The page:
Pozzo is the least sympathetic and in some ways the trickiest character in “Godot.” He cruelly mistreats Lucky, and yet he is as lost and vulnerable as all the others. He is “an insecure gasbag who needs to be listened to and have things done for him,” as Mr. Goodman put it.
Anthony Page, the director of the production, said: “ ‘Godot’ is actually a very hard play to learn. Nothing is apparently very logical, and there’s nothing to guide you except the words until you get into it.” As for Pozzo, “It’s a very difficult part to take in if you’re not used to being onstage.”
Mr. Page knew Beckett and worked with him on an early revival of the play at the Royal Court Theater in London in 1964. “Beckett was very precise,” he recalled. “He didn’t want theories or any level of intellectualizing. He paid a lot of attention to the tone of voice and to the relationships among the characters. And he cared a great deal about the silences and the pauses.”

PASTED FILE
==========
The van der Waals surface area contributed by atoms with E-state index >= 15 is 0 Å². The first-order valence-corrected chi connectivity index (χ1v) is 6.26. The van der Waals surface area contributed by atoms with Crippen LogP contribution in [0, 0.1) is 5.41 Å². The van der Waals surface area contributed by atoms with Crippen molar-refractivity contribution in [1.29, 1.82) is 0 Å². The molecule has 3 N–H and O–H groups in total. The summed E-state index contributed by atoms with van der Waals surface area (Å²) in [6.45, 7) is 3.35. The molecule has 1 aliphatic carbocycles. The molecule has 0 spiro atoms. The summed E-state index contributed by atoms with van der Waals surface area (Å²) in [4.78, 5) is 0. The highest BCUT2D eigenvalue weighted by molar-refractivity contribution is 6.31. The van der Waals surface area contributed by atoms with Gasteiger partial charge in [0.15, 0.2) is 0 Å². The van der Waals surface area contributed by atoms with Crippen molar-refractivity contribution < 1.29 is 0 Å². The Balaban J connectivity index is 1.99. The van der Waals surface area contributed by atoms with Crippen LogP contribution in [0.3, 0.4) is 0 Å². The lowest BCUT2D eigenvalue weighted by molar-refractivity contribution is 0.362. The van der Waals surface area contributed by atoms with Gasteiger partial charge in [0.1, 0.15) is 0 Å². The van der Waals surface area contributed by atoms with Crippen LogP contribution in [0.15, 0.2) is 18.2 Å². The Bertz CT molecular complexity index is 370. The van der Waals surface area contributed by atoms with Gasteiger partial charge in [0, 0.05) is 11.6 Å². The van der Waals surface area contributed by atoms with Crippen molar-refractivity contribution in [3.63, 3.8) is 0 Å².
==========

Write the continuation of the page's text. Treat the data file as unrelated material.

Pointing to the set, a barren, rocky mountain pass designed by Santo Loquasto, he added: “I feel a bit guilty. Beckett’s stage directions call for a bare stage. But I felt that in such a big theater, with such a large stage, we had to have a set. I don’t know whether he would have approved.”
About the cast, he said, he felt more secure. “Beckett was very free about actors,” he said. “And these performances — oh yes, I think he would have approved of them.”
The pregnant silences, the pauses, the absences interest me; I find the extraordinary difficulty of reading absences challenging and rewarding. I have been wanting to read some of Becket's plays lately, but haven't had the time. Maybe I should just go see this one (if I can afford it).